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Atkins Diet

August 2, 2005 | Jerry Hirsch, Times Staff Writer
In Boise, staff members of the Idaho Potato Commission gave one another gleeful high-fives when they heard the news. In Houston, the folks at the U.S. Rice Producers' Assn. declared "good riddance." And fruit farmers in California's Central Valley said they were "happy to see them go." Across the nation, producers of carbohydrate-laden food exulted at the decision by Atkins Nutritionals Inc., the Ronkonkoma, N.Y.
April 18, 2003 | Jane E. Allen, Times Staff Writer
Dr. Robert C. Atkins, who bucked dietary dogma with best-selling books that helped millions of Americans shed pounds by shunning carbohydrates while indulging in beef, bacon, eggs and butter, died Thursday as a result of injuries suffered in a fall on an icy New York City sidewalk. He was 72. On April 8, a day after a snowstorm, Atkins fell and hit his head just yards from his Atkins Center for Complementary Medicine in midtown Manhattan.
April 22, 2003 | Robin Givhan, Washington Post
Few industries owe a greater debt to Robert Atkins than Seventh Avenue. Atkins -- creator of the hugely popular high-protein, low-carbohydrate diet -- died Thursday in New York. Designers and editors alike undoubtedly will eulogize him over chicken Caesar salads and bunless turkey burgers. As difficult as it may be to believe, the fashion industry recently has been more obsessed with weight loss than usual. Several high-profile designers and editors have shed a significant amount of weight.
May 11, 2011 | By Marissa Cevallos, HealthKey / For the Booster Shots blog
For those looking to shed a few pounds, Jenny Craig may be a good bet — the plan got top honors in a Consumer Reports ranking of popular diets. But not all dieters would agree. After all, as Booster Shots blogger Eryn Brown pointed out yesterday: Jenny Craig is fairly expensive. And each diet has its fans. Consumer Reports offers an overview of its seven-diet comparison (you must have a subscription to see the rankings), but it has this to say about Jenny Craig specifically: “What gave it the edge over the other big names we assessed — stalwarts such as Atkins, Ornish, and Weight Watchers — was a 332-person, two-year study of the program published in the Oct. 27, 2010, Journal of the American Medical Association.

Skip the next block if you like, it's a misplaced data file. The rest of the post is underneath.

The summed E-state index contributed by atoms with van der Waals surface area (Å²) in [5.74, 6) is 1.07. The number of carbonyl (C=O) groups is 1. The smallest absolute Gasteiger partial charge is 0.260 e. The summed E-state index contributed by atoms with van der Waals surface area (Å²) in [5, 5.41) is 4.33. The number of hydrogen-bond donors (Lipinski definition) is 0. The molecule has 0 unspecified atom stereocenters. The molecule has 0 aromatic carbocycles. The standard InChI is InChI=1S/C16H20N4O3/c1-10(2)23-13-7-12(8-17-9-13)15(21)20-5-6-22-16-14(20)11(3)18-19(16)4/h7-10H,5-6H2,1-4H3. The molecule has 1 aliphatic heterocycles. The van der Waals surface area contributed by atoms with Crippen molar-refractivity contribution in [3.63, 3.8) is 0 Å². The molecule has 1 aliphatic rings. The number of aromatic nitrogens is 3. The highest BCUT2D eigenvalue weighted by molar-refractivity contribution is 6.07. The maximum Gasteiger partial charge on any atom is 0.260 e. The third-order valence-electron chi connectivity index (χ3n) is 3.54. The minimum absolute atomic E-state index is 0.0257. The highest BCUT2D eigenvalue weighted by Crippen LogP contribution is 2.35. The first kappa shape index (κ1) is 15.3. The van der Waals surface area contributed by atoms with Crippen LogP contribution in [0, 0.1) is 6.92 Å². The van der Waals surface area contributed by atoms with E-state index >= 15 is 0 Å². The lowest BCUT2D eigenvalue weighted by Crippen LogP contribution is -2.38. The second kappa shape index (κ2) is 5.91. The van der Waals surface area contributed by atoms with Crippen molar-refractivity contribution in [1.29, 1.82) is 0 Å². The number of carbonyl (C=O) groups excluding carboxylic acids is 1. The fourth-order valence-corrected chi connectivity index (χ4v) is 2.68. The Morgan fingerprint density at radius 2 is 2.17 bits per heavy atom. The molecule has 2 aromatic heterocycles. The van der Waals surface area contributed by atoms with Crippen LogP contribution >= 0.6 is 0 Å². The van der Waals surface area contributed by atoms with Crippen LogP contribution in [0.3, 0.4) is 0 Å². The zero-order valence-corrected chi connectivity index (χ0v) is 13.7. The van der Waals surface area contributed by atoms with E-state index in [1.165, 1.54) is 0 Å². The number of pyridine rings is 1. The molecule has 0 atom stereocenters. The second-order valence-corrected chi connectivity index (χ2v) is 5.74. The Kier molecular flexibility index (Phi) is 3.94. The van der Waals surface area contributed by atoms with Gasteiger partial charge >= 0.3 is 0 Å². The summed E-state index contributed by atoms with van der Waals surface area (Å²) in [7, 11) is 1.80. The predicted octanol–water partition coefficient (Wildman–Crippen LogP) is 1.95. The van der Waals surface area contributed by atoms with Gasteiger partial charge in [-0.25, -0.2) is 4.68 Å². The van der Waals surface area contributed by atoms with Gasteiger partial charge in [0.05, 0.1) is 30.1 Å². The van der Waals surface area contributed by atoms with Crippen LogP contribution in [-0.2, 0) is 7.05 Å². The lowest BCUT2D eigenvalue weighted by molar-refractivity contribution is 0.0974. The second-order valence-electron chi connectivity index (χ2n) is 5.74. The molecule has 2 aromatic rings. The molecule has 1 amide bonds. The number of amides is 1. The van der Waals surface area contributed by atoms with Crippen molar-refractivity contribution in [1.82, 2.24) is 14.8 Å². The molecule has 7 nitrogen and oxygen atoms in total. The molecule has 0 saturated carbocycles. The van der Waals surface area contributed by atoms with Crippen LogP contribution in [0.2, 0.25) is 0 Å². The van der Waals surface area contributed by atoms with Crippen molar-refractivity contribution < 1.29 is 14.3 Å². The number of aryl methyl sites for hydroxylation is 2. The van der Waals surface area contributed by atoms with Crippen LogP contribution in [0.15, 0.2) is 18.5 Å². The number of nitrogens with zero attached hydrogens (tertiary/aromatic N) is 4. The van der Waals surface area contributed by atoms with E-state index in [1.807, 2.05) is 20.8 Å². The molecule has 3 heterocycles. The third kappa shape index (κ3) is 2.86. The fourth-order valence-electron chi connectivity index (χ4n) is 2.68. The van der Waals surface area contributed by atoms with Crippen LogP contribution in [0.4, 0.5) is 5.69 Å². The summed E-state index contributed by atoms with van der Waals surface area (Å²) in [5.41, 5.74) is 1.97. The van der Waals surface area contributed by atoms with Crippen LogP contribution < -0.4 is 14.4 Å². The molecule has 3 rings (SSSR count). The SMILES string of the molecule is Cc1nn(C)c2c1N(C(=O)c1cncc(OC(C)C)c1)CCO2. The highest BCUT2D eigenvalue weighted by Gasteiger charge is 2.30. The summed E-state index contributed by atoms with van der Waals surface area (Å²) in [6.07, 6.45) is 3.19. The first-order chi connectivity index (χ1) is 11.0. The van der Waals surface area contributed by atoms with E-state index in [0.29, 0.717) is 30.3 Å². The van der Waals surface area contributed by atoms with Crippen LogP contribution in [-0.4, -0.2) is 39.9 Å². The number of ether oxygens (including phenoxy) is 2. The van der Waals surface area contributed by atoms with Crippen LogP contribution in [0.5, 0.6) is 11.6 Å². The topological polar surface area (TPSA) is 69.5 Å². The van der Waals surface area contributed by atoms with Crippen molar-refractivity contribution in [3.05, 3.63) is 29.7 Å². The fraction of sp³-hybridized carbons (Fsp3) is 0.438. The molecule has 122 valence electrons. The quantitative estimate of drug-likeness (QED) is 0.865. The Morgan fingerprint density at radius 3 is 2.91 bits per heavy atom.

August 22, 2003 | From Associated Press
With sweat forming on his brow during a brisk 5 a.m. walk, Gov. Mike Huckabee said Thursday that he has found the willpower to step out of the buffet line and toward a more healthful lifestyle. "I've prayed many times, 'Lord, install in me that kind of metabolism where I just can enjoy every single thing that's on the buffet,' " he said. Huckabee said he has shed 50 pounds since starting a medically supervised diet June 10.
February 5, 2004 | Ginny Chien, Special to The Times
Cut out pasta? Sure. But cocktail hour? Some things are sacred. Bartenders -- catering to the masses of Atkins, South Beach and Zone dieters prohibited from ingesting too many sugars and starches -- are retooling their concoctions. Sweet mixers and simple syrup are out; green tea and sugar substitutes are golden.
November 20, 2005 | Susan Spano, Times Staff Writer
IN my bathroom, I have a poster from the 2003-04 Fernando Botero show at the Musee Maillol in Paris. The Colombian artist has made an unusual specialty of painting obese people, in the case of my print, a bountifully proportioned ballerina, en pointe, her meaty shank poised as her leg unfolds. She seems completely unashamed of the figure she cuts in white leotard and tights, which is what makes her interesting and beautiful.
This is the time of year when tempers run a little testy. After all, this is peak dieting season, when even the mathematically challenged are known to perform great feats of caloric carry-over right there in the grocery aisles, hoping desperately to slip into something a little more comfortable--or rather, something more comfortably little. Let's see, for one slice of apple pie you could chew--click, click, click--78 pieces of sugarless gum.
December 20, 2010 | By Marni Jameson, Special to the Los Angeles Times
Most Americans eat between 250 and 300 grams of carbohydrates a day, the equivalent of 1,000 to 1,200 calories. The Institute of Medicine, which sets dietary nutrient requirements, recommends 130 grams a day. Some, such as Dr. Frank Hu, professor of nutrition and epidemiology at the Harvard School of Public Health, say achieving that would be a big step in the right direction, but other low-carb advocates believe the number is too inflexible. "What people can tolerate varies widely based on age, metabolism, activity level, body size and gender," says Dr. Stephen Phinney, nutritional biochemist and an emeritus professor of UC Davis.
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